India’s hunger challenge remains a critical issue that demands immediate attention. Despite being one of the world’s fastest-growing economies, the country continues to grapple with alarming levels of food insecurity and malnutrition. The COVID-19 pandemic has only exacerbated this crisis, pushing millions of vulnerable individuals into the depths of hunger. Addressing this challenge necessitates a multi-pronged approach, focusing on not only enhancing food production and distribution but also improving access to nutritious meals and healthcare. As a nation with immense agricultural potential and a burgeoning population, India’s ability to tackle its hunger problem not only impacts the well-being of its citizens but also carries global significance in achieving Sustainable Development Goal 2 – Zero Hunger. To effectively combat this issue, comprehensive policies and targeted interventions are imperative, ensuring that no one in this diverse and culturally rich nation has to endure the pain of hunger.
Tag: GS Paper-2: Issues related to women; Social empowerment; Gender; Government policies and interventions.
India’s growth story; Way forward: Gender-led development.
Accelerating economic growth and making it more inclusive, coupled with an increase in farm productivity, can help end malnutrition
Decoding the editorial: India’s growth story
- It turned India from a “ship to mouth” economy to the largest exporter of rice.
- It has also enabled India to give free rice or wheat (5kg/month/person) to more than 800 million people under the PM Garib Kalyan Yojana, thus improving their economic access to basic staples.
- It helped India emerge as the largest producer of milk (222 MT), with the US coming at number two with just 102 MT of milk production.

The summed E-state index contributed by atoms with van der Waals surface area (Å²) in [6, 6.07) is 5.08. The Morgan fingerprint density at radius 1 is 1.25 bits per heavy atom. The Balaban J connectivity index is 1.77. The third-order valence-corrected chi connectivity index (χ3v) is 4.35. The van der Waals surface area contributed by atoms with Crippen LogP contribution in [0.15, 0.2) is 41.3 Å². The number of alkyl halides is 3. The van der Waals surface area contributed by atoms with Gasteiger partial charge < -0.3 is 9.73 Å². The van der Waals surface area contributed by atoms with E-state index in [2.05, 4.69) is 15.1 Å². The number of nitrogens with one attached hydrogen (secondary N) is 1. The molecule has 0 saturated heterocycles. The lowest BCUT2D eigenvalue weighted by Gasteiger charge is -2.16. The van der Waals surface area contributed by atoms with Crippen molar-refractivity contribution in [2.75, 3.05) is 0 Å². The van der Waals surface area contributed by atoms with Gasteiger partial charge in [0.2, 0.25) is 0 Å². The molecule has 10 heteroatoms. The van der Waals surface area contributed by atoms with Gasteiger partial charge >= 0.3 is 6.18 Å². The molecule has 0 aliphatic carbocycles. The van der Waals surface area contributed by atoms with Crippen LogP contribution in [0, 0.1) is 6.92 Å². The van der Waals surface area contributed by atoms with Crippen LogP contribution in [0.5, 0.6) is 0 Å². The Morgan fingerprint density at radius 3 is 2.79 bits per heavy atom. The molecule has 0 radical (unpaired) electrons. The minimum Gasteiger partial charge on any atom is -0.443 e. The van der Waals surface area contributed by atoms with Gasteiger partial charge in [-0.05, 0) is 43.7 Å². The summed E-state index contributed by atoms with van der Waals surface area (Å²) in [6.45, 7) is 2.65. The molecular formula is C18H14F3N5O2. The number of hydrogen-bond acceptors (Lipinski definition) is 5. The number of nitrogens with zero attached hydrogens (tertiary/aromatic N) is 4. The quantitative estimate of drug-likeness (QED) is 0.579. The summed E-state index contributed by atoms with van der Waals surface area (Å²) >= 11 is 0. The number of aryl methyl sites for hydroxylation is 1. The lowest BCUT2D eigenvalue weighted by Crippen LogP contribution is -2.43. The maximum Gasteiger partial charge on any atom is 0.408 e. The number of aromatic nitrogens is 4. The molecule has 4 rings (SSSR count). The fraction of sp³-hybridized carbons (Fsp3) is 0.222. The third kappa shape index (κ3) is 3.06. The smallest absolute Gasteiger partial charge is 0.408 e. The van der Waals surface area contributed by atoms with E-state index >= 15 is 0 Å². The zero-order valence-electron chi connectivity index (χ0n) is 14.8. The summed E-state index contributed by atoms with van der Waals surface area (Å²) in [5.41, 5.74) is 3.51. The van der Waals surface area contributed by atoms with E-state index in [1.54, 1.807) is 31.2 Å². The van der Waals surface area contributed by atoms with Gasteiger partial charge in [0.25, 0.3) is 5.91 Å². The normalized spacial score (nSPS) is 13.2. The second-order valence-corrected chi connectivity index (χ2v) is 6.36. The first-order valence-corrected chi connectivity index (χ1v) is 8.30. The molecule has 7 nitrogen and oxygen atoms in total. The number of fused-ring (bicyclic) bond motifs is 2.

Gene revolution in cotton
- It was triggered by the then PM’s decision in 2002 to introduce Bt cotton, making India the largest producer of cotton (39 million bales in 2013-14, up from just 13 million bales in 2002-03).
Liberalisation, Privatisation and Globalisation post-1991
- Its biggest achievement that can be seen today is in foreign exchange reserves that hover around $600 billion, up from a meagre $ 1.4 billion in July 1991.
- This has made the Indian economy much more resilient to any external shocks.
- In the absence of this, India could have been in a similar crisis as some of our neighbours like Pakistan and Sri Lanka.
Reduction in poverty
- When India got freedom more than 80 percent of people were in extreme poverty, which today hovers around 15 percent as per MDPI and about 11 percent based on income criterion ($2.15 PPP).
- But the pace of reduction has been much faster since 2005-06 than at any time in the past.
- India seems to be on track to almost abolish poverty in the next five to 10 years.
- As per the Multidimensional Poverty Index (MDPI) by NITI Aayog, in the last five years, from 2015-16 to 2019-21, the government has lifted 135 million people out of poverty.
- As per the UNDP, India lifted 415 million people out of poverty (MDPI) over the period 2005-06 to 2019-21.
Malnutrition is still on the table
- Although India made reasonably good progress in reducing infant mortality from 57 per 1,000 in 2005-06 to 35 per 1,000 in 2019-21, the progress on other indicators of malnutrition is not very satisfactory.
- On top of this, climate change and the increasing frequency of extreme weather events, from heat waves to flash floods, pose a big challenge not only to India’s food system but also poverty alleviation gains could reverse with these shocks.
Way forward: Gender-led development
Incentivise and improve the access and quality of education for women.